The problem with acknowledging effort alone is that in organisations, you get more of what you reward. If people are rewarded for working hard, instead of outcomes, you will just get exhausted people trying even more heroic efforts to be appreciated. Instead, focus on defining performance outcomes for teams, individuals and the organisation overall. If people understand where they need to head towards, they will focus their energy on that, rather than proving themselves in a way which adds nothing to the organisation and may well be detrimental to them.

In defining your performance outcomes, think about the work you do that provides the most value to the organisation and set goals around that. It can be hard in a field such as executive support to think about performance in any other terms than ‘nothing went wrong today’ or evaluating your ability to save your leader from an impending disaster, and that is the reality of the work. However, try to define some performance goals that are within your control and influence. It might be the successful delivery of a certain event, or improvements to the board pack. These kinds of proactive performance goals help people to feel they have more agency and are also more motivating and tangible over the longer term.

Myth 3: Resting Is Taking a Holiday

Well-rested people think more clearly, have better judgement and are more productive – so why wouldn’t you want more of this? The answer, as elite sports people know well, lies in the art of taking the right kind of rest. This is something elite sports do much better than organisations. Sports people are highly competitive, so it can be hard to get them to stop or slow down. Fortunately, science now informs much of the elite sports rest cycle in such a way that the sports professional can see how the rest phase actually helps performance.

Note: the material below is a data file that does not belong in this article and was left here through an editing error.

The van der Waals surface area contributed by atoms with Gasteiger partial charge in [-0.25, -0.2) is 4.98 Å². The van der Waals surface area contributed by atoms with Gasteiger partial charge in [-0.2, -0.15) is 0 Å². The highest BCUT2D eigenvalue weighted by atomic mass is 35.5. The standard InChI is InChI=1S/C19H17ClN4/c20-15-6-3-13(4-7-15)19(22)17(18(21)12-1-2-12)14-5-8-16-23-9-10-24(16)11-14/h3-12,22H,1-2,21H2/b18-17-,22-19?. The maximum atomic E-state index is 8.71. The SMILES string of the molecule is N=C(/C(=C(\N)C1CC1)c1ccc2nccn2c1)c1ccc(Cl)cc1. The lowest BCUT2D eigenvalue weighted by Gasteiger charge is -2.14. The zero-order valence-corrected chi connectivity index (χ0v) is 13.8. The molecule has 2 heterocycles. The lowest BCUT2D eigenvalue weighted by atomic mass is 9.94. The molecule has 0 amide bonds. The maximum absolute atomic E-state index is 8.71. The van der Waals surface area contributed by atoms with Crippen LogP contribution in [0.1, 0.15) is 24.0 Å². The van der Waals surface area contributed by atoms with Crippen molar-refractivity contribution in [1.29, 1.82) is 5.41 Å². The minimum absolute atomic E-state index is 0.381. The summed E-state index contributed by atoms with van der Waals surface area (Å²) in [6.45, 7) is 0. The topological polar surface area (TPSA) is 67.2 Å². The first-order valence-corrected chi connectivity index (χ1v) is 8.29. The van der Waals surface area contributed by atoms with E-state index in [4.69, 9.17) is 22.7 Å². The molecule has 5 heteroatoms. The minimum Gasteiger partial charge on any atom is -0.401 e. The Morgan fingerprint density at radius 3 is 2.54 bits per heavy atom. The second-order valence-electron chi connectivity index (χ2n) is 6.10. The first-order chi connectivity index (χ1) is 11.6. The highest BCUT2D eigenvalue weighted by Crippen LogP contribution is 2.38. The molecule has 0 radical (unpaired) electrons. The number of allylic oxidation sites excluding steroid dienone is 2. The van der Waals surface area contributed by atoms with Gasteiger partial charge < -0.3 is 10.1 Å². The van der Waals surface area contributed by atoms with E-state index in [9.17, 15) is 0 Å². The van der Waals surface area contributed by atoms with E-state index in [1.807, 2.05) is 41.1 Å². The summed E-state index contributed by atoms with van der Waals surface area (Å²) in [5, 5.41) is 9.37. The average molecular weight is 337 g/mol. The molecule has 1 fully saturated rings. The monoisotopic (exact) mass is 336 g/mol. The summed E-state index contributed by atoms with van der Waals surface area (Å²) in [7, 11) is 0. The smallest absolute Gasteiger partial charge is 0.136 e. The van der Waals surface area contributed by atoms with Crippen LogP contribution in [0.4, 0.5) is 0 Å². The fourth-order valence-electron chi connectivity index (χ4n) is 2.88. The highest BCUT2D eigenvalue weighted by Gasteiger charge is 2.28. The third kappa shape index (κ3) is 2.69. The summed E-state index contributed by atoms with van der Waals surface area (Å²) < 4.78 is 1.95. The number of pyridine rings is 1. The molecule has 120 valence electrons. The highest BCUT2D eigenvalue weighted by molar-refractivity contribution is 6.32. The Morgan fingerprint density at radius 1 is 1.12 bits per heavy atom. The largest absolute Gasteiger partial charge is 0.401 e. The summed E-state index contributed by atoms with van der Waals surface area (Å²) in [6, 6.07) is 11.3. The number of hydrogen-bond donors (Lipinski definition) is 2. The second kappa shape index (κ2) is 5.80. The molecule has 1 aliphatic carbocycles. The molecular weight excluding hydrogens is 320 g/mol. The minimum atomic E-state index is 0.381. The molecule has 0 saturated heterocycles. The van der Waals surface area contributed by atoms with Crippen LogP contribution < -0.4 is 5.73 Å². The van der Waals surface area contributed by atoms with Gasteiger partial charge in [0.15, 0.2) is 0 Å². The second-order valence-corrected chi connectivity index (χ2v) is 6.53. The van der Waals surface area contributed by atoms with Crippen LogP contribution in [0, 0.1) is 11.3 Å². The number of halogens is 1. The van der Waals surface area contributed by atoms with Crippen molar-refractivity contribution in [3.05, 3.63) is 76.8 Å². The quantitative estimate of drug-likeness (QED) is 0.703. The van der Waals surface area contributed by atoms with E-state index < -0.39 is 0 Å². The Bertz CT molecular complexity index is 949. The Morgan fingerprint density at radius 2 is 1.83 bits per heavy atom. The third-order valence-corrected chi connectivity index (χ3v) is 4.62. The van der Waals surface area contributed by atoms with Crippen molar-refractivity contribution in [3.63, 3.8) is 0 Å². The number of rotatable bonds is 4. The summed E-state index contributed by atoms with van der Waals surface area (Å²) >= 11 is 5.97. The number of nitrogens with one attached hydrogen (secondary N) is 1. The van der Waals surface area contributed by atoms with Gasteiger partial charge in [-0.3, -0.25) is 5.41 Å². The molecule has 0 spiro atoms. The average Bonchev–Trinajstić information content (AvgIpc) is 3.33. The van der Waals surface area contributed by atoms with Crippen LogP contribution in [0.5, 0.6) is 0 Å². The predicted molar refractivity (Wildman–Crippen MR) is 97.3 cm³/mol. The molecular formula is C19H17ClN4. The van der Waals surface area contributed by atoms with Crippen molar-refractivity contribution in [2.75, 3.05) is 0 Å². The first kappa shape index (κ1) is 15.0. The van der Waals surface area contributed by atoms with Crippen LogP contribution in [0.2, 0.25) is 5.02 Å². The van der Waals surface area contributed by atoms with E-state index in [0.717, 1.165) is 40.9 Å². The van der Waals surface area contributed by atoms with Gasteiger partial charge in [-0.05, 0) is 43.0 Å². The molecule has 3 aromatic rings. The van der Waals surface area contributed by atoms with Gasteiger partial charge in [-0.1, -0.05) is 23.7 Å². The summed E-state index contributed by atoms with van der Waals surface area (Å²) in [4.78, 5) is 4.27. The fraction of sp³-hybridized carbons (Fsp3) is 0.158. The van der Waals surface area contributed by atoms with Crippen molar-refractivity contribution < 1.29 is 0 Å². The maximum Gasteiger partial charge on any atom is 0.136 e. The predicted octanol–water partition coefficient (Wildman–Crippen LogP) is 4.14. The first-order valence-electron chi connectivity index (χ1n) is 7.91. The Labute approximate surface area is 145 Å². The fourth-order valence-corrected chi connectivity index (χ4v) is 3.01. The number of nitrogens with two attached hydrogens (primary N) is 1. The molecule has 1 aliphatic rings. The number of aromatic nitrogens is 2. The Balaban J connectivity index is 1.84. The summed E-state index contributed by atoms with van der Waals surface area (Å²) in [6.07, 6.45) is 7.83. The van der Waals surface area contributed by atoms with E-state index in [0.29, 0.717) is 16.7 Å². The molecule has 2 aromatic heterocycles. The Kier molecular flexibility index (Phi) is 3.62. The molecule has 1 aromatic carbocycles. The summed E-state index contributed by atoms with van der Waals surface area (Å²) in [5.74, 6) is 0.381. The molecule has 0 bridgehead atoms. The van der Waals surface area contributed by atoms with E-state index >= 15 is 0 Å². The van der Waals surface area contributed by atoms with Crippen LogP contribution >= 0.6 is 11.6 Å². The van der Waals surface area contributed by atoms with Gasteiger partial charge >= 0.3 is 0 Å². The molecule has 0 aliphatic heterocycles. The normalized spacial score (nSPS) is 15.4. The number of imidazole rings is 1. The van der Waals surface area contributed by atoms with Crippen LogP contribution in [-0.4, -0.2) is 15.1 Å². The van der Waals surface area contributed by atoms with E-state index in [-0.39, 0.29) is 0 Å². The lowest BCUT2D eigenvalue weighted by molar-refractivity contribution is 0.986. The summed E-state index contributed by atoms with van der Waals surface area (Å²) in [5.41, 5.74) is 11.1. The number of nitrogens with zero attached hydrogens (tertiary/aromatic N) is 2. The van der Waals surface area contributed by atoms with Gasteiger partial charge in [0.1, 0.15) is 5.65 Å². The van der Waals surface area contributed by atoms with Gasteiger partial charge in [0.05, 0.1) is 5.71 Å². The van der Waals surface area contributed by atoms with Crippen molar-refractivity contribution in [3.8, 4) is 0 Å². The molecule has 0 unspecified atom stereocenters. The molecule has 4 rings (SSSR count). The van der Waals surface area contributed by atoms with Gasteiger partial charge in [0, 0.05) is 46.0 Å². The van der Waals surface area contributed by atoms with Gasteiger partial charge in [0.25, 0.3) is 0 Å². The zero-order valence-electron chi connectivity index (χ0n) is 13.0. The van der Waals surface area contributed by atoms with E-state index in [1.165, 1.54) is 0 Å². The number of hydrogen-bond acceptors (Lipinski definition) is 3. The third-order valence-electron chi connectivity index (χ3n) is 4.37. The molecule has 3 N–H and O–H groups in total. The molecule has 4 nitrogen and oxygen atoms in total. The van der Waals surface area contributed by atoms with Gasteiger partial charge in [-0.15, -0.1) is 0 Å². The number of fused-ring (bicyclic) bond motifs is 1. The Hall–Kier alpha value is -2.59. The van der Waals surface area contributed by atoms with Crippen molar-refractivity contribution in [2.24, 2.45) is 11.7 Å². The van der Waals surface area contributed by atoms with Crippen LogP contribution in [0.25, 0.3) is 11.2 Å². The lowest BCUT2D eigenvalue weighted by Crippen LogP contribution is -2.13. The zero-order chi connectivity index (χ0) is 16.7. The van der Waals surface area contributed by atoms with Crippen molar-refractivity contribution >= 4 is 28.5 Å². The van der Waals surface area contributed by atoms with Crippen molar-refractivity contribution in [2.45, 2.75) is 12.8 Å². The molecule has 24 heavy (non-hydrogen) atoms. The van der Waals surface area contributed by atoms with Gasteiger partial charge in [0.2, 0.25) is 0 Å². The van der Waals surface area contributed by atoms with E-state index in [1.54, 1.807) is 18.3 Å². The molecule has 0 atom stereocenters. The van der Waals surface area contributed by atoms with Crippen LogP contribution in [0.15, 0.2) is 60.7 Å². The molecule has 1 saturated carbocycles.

The secret is that in elite sports, you rest what you would use to perform, not do nothing. Elite sports professionals are usually resting their physical body but may still be very active in the rest phase. For example, professional golfers hit the gym after competitive rounds to balance the body after a lot of repetition; tennis players cool down using an exercise bike. They don’t just perform and then sit still.

Those organisations which tend to think that holiday is the only time to rest miss an opportunity to use rest as part of the performance cycle. Much of the denial of a rest phase in organisational work is the concern that it will be perceived as a weakness of some kind, but it could be your secret sauce. The term ‘a change is as good as a rest’ was coined for a reason, but rather than doing lots of random activity, you can design your rest phase so that it enhances your performance by resting whatever part you use to perform in your work.

Everyone is unique in terms of the kind of rest they need. For some people it is simply a case of not putting maximum effort into everything; for some things good enough is good enough – then you can save your energy for the aspects of your work that will really pay off.

In Conclusion

Organisations often struggle to know if they are truly performing, and that’s in part down to a lack of understanding of what performance actually looks like. The risk of this is that the performance that might have been achieved is missed due to the influence of myths that hinder, rather than help. We discovered that elite sports people think and act differently. They have seen the myths for what they are. If organisations are to achieve similar levels of sustainable performance, they need to do the same.

John McLachlan is co-author of Rest. Practise. Perform.: What elite sport can teach leaders about sustainable wellbeing and performance. John takes the latest scientific and academic thinking and makes it useful and easy to apply. His approach is grounded ... (Read More)